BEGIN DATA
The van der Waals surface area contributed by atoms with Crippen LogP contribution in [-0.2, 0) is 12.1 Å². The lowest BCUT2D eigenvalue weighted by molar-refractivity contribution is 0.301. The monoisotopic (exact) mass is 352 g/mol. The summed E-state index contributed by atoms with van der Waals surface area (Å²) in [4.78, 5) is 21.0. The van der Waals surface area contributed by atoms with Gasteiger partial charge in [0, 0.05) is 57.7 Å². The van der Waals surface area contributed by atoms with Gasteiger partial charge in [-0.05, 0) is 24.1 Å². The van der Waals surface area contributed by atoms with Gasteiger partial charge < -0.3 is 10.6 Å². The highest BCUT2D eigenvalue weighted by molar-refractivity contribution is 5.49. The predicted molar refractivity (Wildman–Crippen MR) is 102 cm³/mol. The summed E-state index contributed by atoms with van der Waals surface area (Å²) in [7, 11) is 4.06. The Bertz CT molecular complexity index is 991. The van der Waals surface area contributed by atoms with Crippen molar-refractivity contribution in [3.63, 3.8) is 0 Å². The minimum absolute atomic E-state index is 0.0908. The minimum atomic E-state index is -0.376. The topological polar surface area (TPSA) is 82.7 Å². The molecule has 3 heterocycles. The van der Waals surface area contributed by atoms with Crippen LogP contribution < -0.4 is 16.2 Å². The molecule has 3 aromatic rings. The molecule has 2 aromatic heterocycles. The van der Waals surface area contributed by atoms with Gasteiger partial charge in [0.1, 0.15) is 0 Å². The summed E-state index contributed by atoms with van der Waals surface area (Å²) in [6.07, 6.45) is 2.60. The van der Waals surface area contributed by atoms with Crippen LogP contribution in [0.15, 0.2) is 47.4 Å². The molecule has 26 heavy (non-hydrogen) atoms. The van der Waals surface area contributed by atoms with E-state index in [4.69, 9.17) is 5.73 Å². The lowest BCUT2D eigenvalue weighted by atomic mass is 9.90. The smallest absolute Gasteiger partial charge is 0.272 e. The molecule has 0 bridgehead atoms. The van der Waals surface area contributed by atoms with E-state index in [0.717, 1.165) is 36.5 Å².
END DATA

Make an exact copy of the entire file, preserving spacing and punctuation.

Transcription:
The van der Waals surface area contributed by atoms with Crippen LogP contribution in [-0.2, 0) is 12.1 Å². The lowest BCUT2D eigenvalue weighted by molar-refractivity contribution is 0.301. The monoisotopic (exact) mass is 352 g/mol. The summed E-state index contributed by atoms with van der Waals surface area (Å²) in [4.78, 5) is 21.0. The van der Waals surface area contributed by atoms with Gasteiger partial charge in [0, 0.05) is 57.7 Å². The van der Waals surface area contributed by atoms with Gasteiger partial charge in [-0.05, 0) is 24.1 Å². The van der Waals surface area contributed by atoms with Gasteiger partial charge < -0.3 is 10.6 Å². The highest BCUT2D eigenvalue weighted by molar-refractivity contribution is 5.49. The predicted molar refractivity (Wildman–Crippen MR) is 102 cm³/mol. The summed E-state index contributed by atoms with van der Waals surface area (Å²) in [7, 11) is 4.06. The Bertz CT molecular complexity index is 991. The van der Waals surface area contributed by atoms with Crippen molar-refractivity contribution in [3.63, 3.8) is 0 Å². The minimum absolute atomic E-state index is 0.0908. The minimum atomic E-state index is -0.376. The topological polar surface area (TPSA) is 82.7 Å². The molecule has 3 heterocycles. The van der Waals surface area contributed by atoms with Crippen LogP contribution < -0.4 is 16.2 Å². The molecule has 3 aromatic rings. The molecule has 2 aromatic heterocycles. The van der Waals surface area contributed by atoms with Gasteiger partial charge in [0.1, 0.15) is 0 Å². The summed E-state index contributed by atoms with van der Waals surface area (Å²) in [6.07, 6.45) is 2.60. The van der Waals surface area contributed by atoms with Crippen LogP contribution in [0.15, 0.2) is 47.4 Å². The molecule has 26 heavy (non-hydrogen) atoms. The van der Waals surface area contributed by atoms with E-state index in [4.69, 9.17) is 5.73 Å². The lowest BCUT2D eigenvalue weighted by atomic mass is 9.90. The smallest absolute Gasteiger partial charge is 0.272 e. The molecule has 0 bridgehead atoms. The van der Waals surface area contributed by atoms with E-state index in [0.717, 1.165) is 36.5 Å².